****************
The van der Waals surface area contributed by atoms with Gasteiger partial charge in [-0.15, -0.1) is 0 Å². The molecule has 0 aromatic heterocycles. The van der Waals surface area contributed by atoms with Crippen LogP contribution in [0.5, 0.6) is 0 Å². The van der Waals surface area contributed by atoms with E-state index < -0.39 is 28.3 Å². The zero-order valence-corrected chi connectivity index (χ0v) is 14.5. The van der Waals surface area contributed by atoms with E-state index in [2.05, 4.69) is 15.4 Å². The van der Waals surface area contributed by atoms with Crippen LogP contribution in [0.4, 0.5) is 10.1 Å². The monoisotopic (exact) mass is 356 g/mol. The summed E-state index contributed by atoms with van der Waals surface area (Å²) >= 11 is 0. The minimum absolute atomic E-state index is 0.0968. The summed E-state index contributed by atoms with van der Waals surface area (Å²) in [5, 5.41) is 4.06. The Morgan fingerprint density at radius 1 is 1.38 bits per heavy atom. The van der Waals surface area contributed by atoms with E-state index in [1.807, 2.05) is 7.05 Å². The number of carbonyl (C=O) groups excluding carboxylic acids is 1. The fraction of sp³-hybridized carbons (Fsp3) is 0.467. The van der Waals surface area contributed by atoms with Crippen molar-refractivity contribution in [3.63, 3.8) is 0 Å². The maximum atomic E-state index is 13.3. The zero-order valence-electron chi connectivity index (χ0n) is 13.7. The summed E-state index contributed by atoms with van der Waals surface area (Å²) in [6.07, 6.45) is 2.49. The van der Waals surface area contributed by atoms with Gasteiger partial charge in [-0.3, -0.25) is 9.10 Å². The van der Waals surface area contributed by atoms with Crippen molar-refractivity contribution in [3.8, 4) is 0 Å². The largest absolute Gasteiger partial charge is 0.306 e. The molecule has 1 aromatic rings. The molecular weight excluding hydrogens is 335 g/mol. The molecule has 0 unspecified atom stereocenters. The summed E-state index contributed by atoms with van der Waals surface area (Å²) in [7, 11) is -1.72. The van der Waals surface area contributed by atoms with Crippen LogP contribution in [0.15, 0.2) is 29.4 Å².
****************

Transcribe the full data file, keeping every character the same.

The van der Waals surface area contributed by atoms with Gasteiger partial charge in [-0.15, -0.1) is 0 Å². The molecule has 0 aromatic heterocycles. The van der Waals surface area contributed by atoms with Crippen LogP contribution in [0.5, 0.6) is 0 Å². The van der Waals surface area contributed by atoms with E-state index < -0.39 is 28.3 Å². The zero-order valence-corrected chi connectivity index (χ0v) is 14.5. The van der Waals surface area contributed by atoms with E-state index in [2.05, 4.69) is 15.4 Å². The van der Waals surface area contributed by atoms with Crippen LogP contribution in [0.4, 0.5) is 10.1 Å². The monoisotopic (exact) mass is 356 g/mol. The summed E-state index contributed by atoms with van der Waals surface area (Å²) >= 11 is 0. The minimum absolute atomic E-state index is 0.0968. The summed E-state index contributed by atoms with van der Waals surface area (Å²) in [5, 5.41) is 4.06. The Morgan fingerprint density at radius 1 is 1.38 bits per heavy atom. The van der Waals surface area contributed by atoms with E-state index in [1.807, 2.05) is 7.05 Å². The number of carbonyl (C=O) groups excluding carboxylic acids is 1. The fraction of sp³-hybridized carbons (Fsp3) is 0.467. The van der Waals surface area contributed by atoms with Crippen molar-refractivity contribution in [3.63, 3.8) is 0 Å². The maximum atomic E-state index is 13.3. The zero-order valence-electron chi connectivity index (χ0n) is 13.7. The summed E-state index contributed by atoms with van der Waals surface area (Å²) in [6.07, 6.45) is 2.49. The van der Waals surface area contributed by atoms with Gasteiger partial charge in [-0.3, -0.25) is 9.10 Å². The van der Waals surface area contributed by atoms with Crippen molar-refractivity contribution in [3.8, 4) is 0 Å². The largest absolute Gasteiger partial charge is 0.306 e. The molecule has 1 aromatic rings. The molecular weight excluding hydrogens is 335 g/mol. The molecule has 0 unspecified atom stereocenters. The summed E-state index contributed by atoms with van der Waals surface area (Å²) in [7, 11) is -1.72. The van der Waals surface area contributed by atoms with Crippen LogP contribution in [0.15, 0.2) is 29.4 Å².